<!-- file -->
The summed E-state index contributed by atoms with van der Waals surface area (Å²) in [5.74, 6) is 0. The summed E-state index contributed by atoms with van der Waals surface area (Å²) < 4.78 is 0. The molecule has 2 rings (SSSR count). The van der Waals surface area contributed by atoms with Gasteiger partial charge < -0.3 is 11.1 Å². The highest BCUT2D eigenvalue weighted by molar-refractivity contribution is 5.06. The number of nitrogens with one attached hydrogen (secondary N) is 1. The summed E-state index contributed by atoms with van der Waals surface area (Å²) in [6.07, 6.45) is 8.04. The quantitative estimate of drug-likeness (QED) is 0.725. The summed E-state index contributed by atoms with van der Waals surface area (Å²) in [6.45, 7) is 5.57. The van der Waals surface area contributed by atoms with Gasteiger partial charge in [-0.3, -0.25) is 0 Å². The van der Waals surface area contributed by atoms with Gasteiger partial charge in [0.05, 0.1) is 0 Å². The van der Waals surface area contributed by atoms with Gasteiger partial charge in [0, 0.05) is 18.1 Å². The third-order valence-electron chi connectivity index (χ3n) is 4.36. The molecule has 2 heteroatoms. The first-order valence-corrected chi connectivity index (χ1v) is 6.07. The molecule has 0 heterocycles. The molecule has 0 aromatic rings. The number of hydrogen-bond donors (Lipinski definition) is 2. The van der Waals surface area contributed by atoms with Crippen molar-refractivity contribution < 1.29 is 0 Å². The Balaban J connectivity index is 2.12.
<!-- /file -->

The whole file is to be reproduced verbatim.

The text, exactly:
The summed E-state index contributed by atoms with van der Waals surface area (Å²) in [5.74, 6) is 0. The summed E-state index contributed by atoms with van der Waals surface area (Å²) < 4.78 is 0. The molecule has 2 rings (SSSR count). The van der Waals surface area contributed by atoms with Gasteiger partial charge < -0.3 is 11.1 Å². The highest BCUT2D eigenvalue weighted by molar-refractivity contribution is 5.06. The number of nitrogens with one attached hydrogen (secondary N) is 1. The summed E-state index contributed by atoms with van der Waals surface area (Å²) in [6.07, 6.45) is 8.04. The quantitative estimate of drug-likeness (QED) is 0.725. The summed E-state index contributed by atoms with van der Waals surface area (Å²) in [6.45, 7) is 5.57. The van der Waals surface area contributed by atoms with Gasteiger partial charge in [-0.3, -0.25) is 0 Å². The van der Waals surface area contributed by atoms with Gasteiger partial charge in [0.05, 0.1) is 0 Å². The van der Waals surface area contributed by atoms with Gasteiger partial charge in [0, 0.05) is 18.1 Å². The third-order valence-electron chi connectivity index (χ3n) is 4.36. The molecule has 2 heteroatoms. The first-order valence-corrected chi connectivity index (χ1v) is 6.07. The molecule has 0 heterocycles. The molecule has 0 aromatic rings. The number of hydrogen-bond donors (Lipinski definition) is 2. The van der Waals surface area contributed by atoms with Crippen molar-refractivity contribution < 1.29 is 0 Å². The Balaban J connectivity index is 2.12.